At 7:58 a.m. local time, a M=5.9 earthquake struck Osaka, Japan, leaving 3 people, dead, and hundreds injured. The quake resulted in numerous collapsed walls, broken water pipes, and left 170,000 homes without power. Since the mainshock, over 100 aftershocks have continued to rattle the city, which is home to approximately 2.7 million people.
Near but not on a major fault
Based on the earthquake’s location, today’s quake struck just off the Takatsuki Fault, a right-lateral strike-slip fault in the northern part of Osaka. This fault last ruptured in 1596, and typically ruptures every 2,600 years in M≈6.8 events. Therefore, this fault is susceptible to rupturing in large events, which could be devastating to Osaka.
Very Strong Shaking
Despite this quake’s moderate magnitude, it produced significant ground shaking, which resulted in the few fatalities and obvious damage. Based on the nearest seismic station, shaking levels reached 0.8 g, 6 km from the epicenter. This translates to violent shaking and potential heavy damage. Such levels of ground shaking are typically not seen in earthquakes of this magnitude. However, in April, a M=5.6 earthquake in western Japan also registered high (0.5-0.7 g) shaking typically associated with much larger quakes. This illustrates that Japan’s dense network of sensors capture high levels of ground shaking even for small quakes, raising the possibility that such strong shaking in small shocks is far more common worldwide than we now realize.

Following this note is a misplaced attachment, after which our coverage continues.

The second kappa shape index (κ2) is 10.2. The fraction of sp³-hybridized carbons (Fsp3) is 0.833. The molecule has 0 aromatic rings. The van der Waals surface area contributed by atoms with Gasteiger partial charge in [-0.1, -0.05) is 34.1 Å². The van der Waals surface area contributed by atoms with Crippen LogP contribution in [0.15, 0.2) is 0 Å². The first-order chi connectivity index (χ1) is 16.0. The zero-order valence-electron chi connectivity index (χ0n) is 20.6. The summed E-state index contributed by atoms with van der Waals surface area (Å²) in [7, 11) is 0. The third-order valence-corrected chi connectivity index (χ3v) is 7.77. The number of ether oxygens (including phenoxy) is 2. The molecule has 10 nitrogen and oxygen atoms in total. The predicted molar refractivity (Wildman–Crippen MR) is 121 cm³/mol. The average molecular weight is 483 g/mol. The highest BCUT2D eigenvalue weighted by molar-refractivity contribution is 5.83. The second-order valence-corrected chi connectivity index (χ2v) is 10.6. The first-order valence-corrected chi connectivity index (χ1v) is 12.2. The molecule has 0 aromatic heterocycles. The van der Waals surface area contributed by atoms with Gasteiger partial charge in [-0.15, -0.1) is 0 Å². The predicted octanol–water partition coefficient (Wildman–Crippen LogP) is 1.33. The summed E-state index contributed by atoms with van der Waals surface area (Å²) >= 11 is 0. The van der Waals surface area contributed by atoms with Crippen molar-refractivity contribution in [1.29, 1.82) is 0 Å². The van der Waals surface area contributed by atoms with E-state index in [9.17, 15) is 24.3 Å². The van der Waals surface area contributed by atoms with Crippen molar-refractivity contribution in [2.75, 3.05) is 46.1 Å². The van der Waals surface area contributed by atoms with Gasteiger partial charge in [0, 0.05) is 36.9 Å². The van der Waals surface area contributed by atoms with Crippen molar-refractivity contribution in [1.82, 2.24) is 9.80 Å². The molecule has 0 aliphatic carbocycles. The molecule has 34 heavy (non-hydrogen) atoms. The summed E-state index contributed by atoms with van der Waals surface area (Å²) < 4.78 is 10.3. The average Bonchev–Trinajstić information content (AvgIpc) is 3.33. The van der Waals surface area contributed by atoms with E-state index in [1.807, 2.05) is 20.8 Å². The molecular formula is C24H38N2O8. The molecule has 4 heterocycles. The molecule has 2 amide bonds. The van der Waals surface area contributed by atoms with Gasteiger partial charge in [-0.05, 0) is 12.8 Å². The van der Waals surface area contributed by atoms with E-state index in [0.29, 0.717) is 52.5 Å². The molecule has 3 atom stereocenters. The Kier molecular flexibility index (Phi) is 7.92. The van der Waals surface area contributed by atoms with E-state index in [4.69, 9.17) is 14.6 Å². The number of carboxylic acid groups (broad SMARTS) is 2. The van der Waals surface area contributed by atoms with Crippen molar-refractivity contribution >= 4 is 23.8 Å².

Ghost of the 1995 Kobe shock?
Today’s earthquake may also have been promoted by another famous, and devastating Japanese earthquake, the M=6.9 Kobe earthquake in 1995. Toda et al (1998) calculated a broad stress increase on the strike-slip faults of the corridor between Kobe and Kyoto known as the ‘Kinki District.’ (left panel below). This was accompanied by a sudden 10-fold increase in the rate of small (M≥2.6) earthquakes in the District. They also calculated stresses on the major active faults (right panel above). In the Toda et al (1998) abstract, they wrote, “We estimate that a calculated 3-bar stress increase on the eastern section of the Arima-Takatsuki Tectonic Line near Kyoto causes a fivefold increase in the 30-year probability of subsequent large earthquakes near Kyoto.” While the M=5.9 earthquake did not strike on the Takatsuki Fault itself, it does locate in the region that was stressed by the 1995 shock, and so larger quakes are also possible.
Based on the Global Earthquake Activity Rate (GEAR) model, today’s earthquake should not be a surprise. This model uses global strain rates and the last 40 years of seismicity to forecast the likely earthquake magnitude in your lifetime anywhere on earth. The figure below shows that at the site of today’s earthquake, a M=6.8 is likely. Therefore, today’s earthquake should be a wakeup call to a region susceptible to even larger quakes.
Japan Meteorological Agency
Active Fault Database of Japan (AIST)
National Research Institute for Earthquake Science and Disaster Resilience (NIED)
Toda, S., R. S. Stein, P. A. Reasenberg, J. H. Dieterich, and A. Yoshida (1998), Stress transferred by the 1995 Mw = 6.9 Kobe, Japan, shock: Effect on aftershocks and future earthquake probabilities, J. Geophys. Res., 103, 24,543– 24,565, doi.org/10.1029/98JB00765